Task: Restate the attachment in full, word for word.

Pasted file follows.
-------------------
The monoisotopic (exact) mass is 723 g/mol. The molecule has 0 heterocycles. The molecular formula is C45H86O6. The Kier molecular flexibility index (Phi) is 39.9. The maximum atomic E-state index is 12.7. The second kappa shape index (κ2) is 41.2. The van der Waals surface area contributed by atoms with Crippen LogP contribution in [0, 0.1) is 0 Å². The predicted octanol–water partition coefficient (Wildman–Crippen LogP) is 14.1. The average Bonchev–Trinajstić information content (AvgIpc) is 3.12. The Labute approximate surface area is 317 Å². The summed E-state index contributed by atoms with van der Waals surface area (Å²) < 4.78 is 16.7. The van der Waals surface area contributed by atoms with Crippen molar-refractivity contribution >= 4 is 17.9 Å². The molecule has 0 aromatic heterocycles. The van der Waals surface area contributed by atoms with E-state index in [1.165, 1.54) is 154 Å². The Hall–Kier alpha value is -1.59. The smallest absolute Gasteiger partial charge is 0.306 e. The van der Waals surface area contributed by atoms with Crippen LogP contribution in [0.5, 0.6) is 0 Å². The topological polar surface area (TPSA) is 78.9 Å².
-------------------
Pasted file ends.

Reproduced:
The monoisotopic (exact) mass is 723 g/mol. The molecule has 0 heterocycles. The molecular formula is C45H86O6. The Kier molecular flexibility index (Phi) is 39.9. The maximum atomic E-state index is 12.7. The second kappa shape index (κ2) is 41.2. The van der Waals surface area contributed by atoms with Crippen LogP contribution in [0, 0.1) is 0 Å². The predicted octanol–water partition coefficient (Wildman–Crippen LogP) is 14.1. The average Bonchev–Trinajstić information content (AvgIpc) is 3.12. The Labute approximate surface area is 317 Å². The summed E-state index contributed by atoms with van der Waals surface area (Å²) < 4.78 is 16.7. The van der Waals surface area contributed by atoms with Crippen molar-refractivity contribution >= 4 is 17.9 Å². The molecule has 0 aromatic heterocycles. The van der Waals surface area contributed by atoms with E-state index in [1.165, 1.54) is 154 Å². The Hall–Kier alpha value is -1.59. The smallest absolute Gasteiger partial charge is 0.306 e. The van der Waals surface area contributed by atoms with Crippen LogP contribution in [0.5, 0.6) is 0 Å². The topological polar surface area (TPSA) is 78.9 Å².